Volume 1

A. Damodaran

Re-Engineering Biosafety Regulations in India: Towards a Critique of Policy, Law and Prescriptions

This article surveys the structure and essence of India’s biosafety regulations from an evolutionary perspective. After detailing the processes associated with the biosafety law and guidelines in the country, this article looks critically at recent efforts to re-engineer the regulations. It is argued that India’s biosafety regulations should move towards a more inclusive approach, which will facilitate transparent and informed decision-making, based on stakeholder-convergence. It is also suggested that the entire spectrum of laws and regulations that have a direct or indirect bearing on biosafety in India, need to be explored so that greater coherence could be secured in the management of biotechnology products that are sensitive to the environment. Drawing from the experience of the Bt cotton case, the article advocates a greater role for civil society and grassroots organizations.

Hamudi I. Majamba

An Assessment of the Framework Environmental Law of Zanzibar

This paper assesses the Environmental Management for Sustainable Development Act of Zanzibar that came into force in 1996 but whose implementation and enforcement has been impeded by a number of factors. It provides a background analysis of the evolution of the Act from its early development stages. The background provides, in part, a basis for the argument that the difficulty encountered in effectively implementing the Act is partly attributed to its evolutionary history. An assessment of the institutional framework and mandates that have been put in place, the enforcement mechanism and the role of local communities, in the wake of the mushrooming of private investment, is also made.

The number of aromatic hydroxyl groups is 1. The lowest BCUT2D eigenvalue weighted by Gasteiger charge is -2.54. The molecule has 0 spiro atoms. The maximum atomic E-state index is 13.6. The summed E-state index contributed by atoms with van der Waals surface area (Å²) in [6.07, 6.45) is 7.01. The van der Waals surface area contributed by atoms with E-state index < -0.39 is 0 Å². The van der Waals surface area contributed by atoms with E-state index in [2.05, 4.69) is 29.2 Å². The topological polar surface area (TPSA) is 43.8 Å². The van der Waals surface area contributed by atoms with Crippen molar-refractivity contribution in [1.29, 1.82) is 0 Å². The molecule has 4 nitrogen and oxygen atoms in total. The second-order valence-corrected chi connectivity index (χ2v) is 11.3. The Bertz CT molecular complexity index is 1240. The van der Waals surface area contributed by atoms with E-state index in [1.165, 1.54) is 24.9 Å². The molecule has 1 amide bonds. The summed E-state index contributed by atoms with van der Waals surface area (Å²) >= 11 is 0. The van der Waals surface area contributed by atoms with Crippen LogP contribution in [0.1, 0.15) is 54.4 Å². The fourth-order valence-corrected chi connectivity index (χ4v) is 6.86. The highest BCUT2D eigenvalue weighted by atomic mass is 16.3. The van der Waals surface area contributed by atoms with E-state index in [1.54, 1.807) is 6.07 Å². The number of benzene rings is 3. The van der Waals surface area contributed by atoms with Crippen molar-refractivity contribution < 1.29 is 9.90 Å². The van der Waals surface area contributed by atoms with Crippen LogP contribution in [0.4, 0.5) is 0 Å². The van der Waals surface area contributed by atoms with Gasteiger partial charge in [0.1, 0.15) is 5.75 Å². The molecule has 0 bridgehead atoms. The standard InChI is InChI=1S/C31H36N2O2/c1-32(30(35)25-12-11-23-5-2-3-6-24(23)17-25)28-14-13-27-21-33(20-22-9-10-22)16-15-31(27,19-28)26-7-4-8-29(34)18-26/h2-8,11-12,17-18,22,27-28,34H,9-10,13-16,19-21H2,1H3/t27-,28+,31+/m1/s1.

On the one hand, the paper notes that the Act has been to some extent a welcome development in the body of environmental management laws in the region and provides an important guide for improving or developing comprehensive legislation related to environmental management and conservation. On the other hand, the paper details some of the problems encountered or likely to be met in its implementation. Recommendations, which would be useful for jurisdictions in the region in endeavours to tailor comparable provisions of their legislation and avoid pitfalls in efforts to manage environmental resources sustainably, are provided. It is hoped that this appraisal will shed some light on an extremely important piece of legislation, which is unfortunately neither known nor accessible to a multitude of stakeholders and ordinary people within the isles itself, on Tanzania Mainland, within the region and the world.

Samuel Assembe Mvondo

Decentralisation of Forest Resources and Environmental Justice: An Analysis of Empirical Evidence from South Cameroon